By Meluse Kapatamoyo
A visitor to my blog recently requested that I do some research on fibroids. Here is an interview I had with Dr Mulindi Mwanahamuntu, a gynaecology consultant at the University Teaching Hospital (UTH) in Zambia’s capital, Lusaka.
|Dr Mulindi Mwanahamuntu, a gynaecology consultant at the University Teaching Hospital (UTH)|
Fibroids, also called Leomyoma, are new overgrowths of the fibrous muscles of the uterus. Although they are essentially one and the same type of tumour, they are given different names according to the part of the uterus they occupy. Intramural fibroids are located in between the uterine muscle while the ones that push into the uterine cavity are called sub-mucous and those on the surface of the uterus are known as Sub-Serosa fibroids. The sub-serosa fibrods can even be in a suspended position from the uterus surface like fruits hanging from a branch, these are referred to as Pedunculated fibroids. All these are seen in equal measure at the University Teaching Hospital (UTH) but they present with different severity of problems (symptoms).
Fibroids occur in the years of child bearing age and most symptoms culminate when a woman is in her 30s. This is because fibroid growth is aided by prolonged presence of the hormone, oestrogen. Oestrogen is only opposed by the hormone progesterone when a woman is pregnant and this may explain why women that have never experienced a pregnancy-related-protection by progesterone are more prone to fibroids.
It is important to mention that of the diseases associated with the uterus, cancer of the cervix is the commonest cause of severe illness and responsible for 98.1 percent of all deaths related to new growths on the uterus. The preoccupation of women and care givers should be to discover cervical cancer cells early and not fibroids. That said, fibroids are responsible for much suffering and poor quality of life that include bareness, heavy menses leading to anaemia, life threatening infections, pain and occasional death to mention but a few.
What are the statistics of fibroid cases at UTH?
Fibroids are common among women such that slightly over 10 percent of women live with fibroids and only 2 to 3 percent of these actually have them large enough to cause symptoms of pain, menstrual disorders and sub fertility thus requiring treatment.
Treatment of fibroids ranges from simple implantation of anti oestrogens under the skin to surgical procedures such as uterine curettage, open surgical procedure referred to as myomectomy (operation conducted on the uterus to remove fibroids) and to hysterectomy - the total removal of the uterine.
What determines the treatment?
The location of the fibroid and accompanying symptoms all guide to the selection of the method of treatment. Location, size and symptoms are most crucial determinants of mode of treatment. However, age of the patient, general condition, fertility wishes and previous intra-abdominal procedures all contribute to the choice of treatment. Patients are part of the process of choosing the mode of treatment but basic medical principles mentioned should not be breached. Most importantly, the cost of treatment, thoroughness of treatment and safety of the patient should not be confused. In navigating between these principles, many patients at UTH rightly end up undergoing surgical procedures.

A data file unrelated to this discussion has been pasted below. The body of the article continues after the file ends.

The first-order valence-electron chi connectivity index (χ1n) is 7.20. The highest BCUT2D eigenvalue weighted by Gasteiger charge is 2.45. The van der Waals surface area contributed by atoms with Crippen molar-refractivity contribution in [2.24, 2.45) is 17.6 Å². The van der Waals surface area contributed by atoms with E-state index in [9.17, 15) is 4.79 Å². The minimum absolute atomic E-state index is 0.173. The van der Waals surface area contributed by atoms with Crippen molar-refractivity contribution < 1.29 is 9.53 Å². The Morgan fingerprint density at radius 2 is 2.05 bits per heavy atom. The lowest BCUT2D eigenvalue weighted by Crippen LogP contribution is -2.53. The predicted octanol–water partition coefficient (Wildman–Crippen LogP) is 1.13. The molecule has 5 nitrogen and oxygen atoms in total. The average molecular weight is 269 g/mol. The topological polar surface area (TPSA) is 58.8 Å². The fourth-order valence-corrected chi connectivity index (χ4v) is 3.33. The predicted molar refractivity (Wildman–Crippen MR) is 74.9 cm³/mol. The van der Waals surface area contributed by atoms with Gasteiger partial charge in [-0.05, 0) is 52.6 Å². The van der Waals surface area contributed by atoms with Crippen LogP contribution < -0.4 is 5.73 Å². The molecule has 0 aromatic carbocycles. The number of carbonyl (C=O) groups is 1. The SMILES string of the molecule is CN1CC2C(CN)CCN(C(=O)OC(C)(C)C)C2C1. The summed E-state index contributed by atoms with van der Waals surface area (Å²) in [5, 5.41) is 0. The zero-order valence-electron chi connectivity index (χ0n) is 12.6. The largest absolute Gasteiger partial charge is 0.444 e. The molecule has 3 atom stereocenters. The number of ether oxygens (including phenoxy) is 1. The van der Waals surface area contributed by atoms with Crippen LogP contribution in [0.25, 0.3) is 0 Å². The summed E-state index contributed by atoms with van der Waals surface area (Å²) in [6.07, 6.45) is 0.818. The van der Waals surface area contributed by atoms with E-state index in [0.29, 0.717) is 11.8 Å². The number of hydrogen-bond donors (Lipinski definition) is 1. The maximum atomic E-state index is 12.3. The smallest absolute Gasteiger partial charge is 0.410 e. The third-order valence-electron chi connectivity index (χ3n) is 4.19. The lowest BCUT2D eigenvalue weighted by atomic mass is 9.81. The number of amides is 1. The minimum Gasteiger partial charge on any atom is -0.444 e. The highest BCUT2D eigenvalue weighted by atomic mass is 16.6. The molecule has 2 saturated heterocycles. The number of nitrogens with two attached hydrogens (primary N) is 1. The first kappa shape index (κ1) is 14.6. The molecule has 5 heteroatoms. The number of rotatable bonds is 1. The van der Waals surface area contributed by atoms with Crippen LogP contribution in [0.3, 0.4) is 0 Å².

The treatment can even cause death. Poor evaluation of pelvic and back pains has led into fibroid “operations” and the pain continues or worsens alongside many other irreversible complications. Treatment of fibroids is a specialist undertaking which does not entertain shortcuts.
Can a woman who has undergone a fibroid operation before get pregnant?
Part of the evaluation and counselling process in treatment of fibroids include preserving or enhancing chances of fertility. Treatment of fibroids when fertility issues are pertinent, it is not an event but a process. Majority of women treated for fibroids even surgically fall pregnant but the doctor must continue to look after such a pregnancy until delivery. For example, a third of fibroids are treated because of demand to restore fertility and 70 percent of such treatments are successful.
Every single operation is different from the other and doctors will advice since they are aware of how mutilative the procedure is. For example, after curettage, a month is all the rest you need while after a myomectomy, anything up to one year’s rest from pregnancy may be required.
Fibroids and Pregnancy
Fibroids undergo a painful degenerative process because of hormone changes during pregnancy. Sometimes labour can be difficult or even impossible when fibroids impinge on the pathway of a baby. Further, this uterine anomaly can be responsible for increased post-delivery bleeding. All this constitutes interference with pregnancy.
A woman has a 70 percent chance of normal vaginal delivery. But an evaluation of this possibility needs to be made by specialists and not by trial and error.
This is not studied but fibroids will keep coming if the contributing condition continues to persist. Interestingly the majority of fibroids stop growing or even shrink after menopause. Doctors do not usually wait for this natural “self-treatment” of menopause since some fibroids are known to become cancerous and in any case, cancers in their own right increase at this age.
There is no known dietary connection to fibroids. However heavy menstrual bleeding related to fibroids requires replenishment of iron by foods rich in iron such as greens, fish and stake.(A huge thank you goes to Mrs Annoymous to whom this article is dedicated. I hope all your questions have been answered)